There are days when everything seems to go wrong. When you discover a child covering themselves in Sudocrem at the same time that you’re busy mopping up pee or wiping a bum. The traffic is bad, you break a heel on your shoe. You curse under your breath, or not under your breath. Dinner boils over, you slip on the mess.
You’re overdrawn, underslept, overwrought. You don’t get that job, or don’t have the money to do that thing that you want or need, or someone is unkind and hurtful to you or your little one. When you want to scream, or cry, or both.
Life feels harder than it should be.
There are days when lots of little things add up to make big things, and you feel like you’ve lost your “get up and go”.
You know that that it’s OK not to be OK, and that if that’s the way you feel it’s valid and you don’t have to just perk up. Even Disney in Inside Out reminded us that life can’t be all Joy and that you need some Sadness to help you figure things out sometimes.
Then there are days that are a wake up call. Days that make you realise that things aren’t so bad really. When you get clarity or perspective.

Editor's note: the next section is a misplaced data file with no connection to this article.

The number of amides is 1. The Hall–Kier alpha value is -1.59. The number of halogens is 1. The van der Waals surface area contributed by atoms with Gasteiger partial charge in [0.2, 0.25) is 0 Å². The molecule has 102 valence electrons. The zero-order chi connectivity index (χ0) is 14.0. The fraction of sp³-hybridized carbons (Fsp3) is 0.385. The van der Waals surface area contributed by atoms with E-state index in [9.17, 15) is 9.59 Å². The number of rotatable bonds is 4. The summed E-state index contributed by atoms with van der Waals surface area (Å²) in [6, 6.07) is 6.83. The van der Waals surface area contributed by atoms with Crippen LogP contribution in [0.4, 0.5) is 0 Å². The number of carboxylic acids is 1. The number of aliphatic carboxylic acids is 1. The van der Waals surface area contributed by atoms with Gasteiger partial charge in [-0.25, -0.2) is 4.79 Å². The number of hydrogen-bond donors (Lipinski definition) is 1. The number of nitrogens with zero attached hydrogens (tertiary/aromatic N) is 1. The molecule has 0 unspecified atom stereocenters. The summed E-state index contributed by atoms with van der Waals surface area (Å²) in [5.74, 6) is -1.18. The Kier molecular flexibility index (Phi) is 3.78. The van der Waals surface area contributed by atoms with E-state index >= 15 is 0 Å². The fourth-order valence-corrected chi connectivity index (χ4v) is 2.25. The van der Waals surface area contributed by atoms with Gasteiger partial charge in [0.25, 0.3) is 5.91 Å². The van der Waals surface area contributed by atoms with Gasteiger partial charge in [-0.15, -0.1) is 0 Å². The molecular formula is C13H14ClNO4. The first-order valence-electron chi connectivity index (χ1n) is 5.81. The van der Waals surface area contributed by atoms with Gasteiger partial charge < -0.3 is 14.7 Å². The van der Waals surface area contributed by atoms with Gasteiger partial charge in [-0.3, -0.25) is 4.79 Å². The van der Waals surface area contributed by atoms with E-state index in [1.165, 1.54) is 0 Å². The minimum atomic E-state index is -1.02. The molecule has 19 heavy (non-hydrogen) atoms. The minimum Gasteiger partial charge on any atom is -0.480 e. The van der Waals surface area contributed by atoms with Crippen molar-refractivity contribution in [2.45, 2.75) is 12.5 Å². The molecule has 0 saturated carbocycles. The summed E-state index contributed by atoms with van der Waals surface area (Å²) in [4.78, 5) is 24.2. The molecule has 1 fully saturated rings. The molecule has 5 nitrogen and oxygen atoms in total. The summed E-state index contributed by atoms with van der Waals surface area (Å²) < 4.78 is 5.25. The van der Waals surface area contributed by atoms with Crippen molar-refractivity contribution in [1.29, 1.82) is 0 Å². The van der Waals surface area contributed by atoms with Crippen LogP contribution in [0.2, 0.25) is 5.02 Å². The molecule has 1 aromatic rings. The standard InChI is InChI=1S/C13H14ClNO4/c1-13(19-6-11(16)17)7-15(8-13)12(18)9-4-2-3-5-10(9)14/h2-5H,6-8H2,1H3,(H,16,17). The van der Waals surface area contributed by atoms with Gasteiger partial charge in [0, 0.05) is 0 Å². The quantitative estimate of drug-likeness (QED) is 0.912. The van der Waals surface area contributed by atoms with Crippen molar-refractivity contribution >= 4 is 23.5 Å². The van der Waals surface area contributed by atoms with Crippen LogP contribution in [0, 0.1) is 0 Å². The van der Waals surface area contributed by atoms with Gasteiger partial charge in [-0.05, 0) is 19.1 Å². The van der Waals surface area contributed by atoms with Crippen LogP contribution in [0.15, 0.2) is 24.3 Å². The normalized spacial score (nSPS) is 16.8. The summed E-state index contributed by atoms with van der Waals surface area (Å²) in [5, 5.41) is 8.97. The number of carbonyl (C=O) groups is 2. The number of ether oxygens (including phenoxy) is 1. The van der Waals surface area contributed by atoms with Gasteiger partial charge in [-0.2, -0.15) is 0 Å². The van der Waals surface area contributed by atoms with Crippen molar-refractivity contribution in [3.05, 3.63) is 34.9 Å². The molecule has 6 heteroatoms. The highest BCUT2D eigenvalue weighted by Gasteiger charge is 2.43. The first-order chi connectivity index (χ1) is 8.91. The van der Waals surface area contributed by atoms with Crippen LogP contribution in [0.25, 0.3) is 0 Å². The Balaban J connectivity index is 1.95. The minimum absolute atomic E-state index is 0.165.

Perspective is the thing that makes you stand back and breathe, look around you and see the bigger picture. The mindfulness people would approve.
I got a very big, in fact a brutal, dose of perspective last week. At a friend’s funeral his amazing wife delivered a eulogy to a packed church, celebrating the life of “her lovely man”, one that left us decades too soon. There wasn’t a dry eye in the church as she recounted tales of the much-loved husband, father, friend and colleague that the congregation remembered. This man lived life to the full, filling it with things he loved, his family, his hobbies, his passions. That’s the way to do it, an example to us all.
At times during the tear-filled service I vowed to live my life better, to appreciate every moment, to hug my children and tell my husband that I love him more. At other times I wanted to run home hide under the duvet because there was just no point. If someone so young can become so ill and die what’s the point in anything?
But that would be doing him a disservice, and me too, it wasn’t his way, and shouldn’t be mine when I can choose.
So I’m going to try a little bit harder to appreciate things a little more. I’ll try to feel more grateful for what I do have, and try not to be morbid thinking about those that can’t experience it.
(I’ll still wallow from time to time, but that’s OK, I don’t want to become unrecognisable to my friends and family.)
Yes, it’s OK not to be OK, it’s important to have ups and downs, but when I can I’ll be trying to be grateful for what I have.
My friend, “the host with the most”, has served me one big plate of perspective and I’m going to do my best to relish it.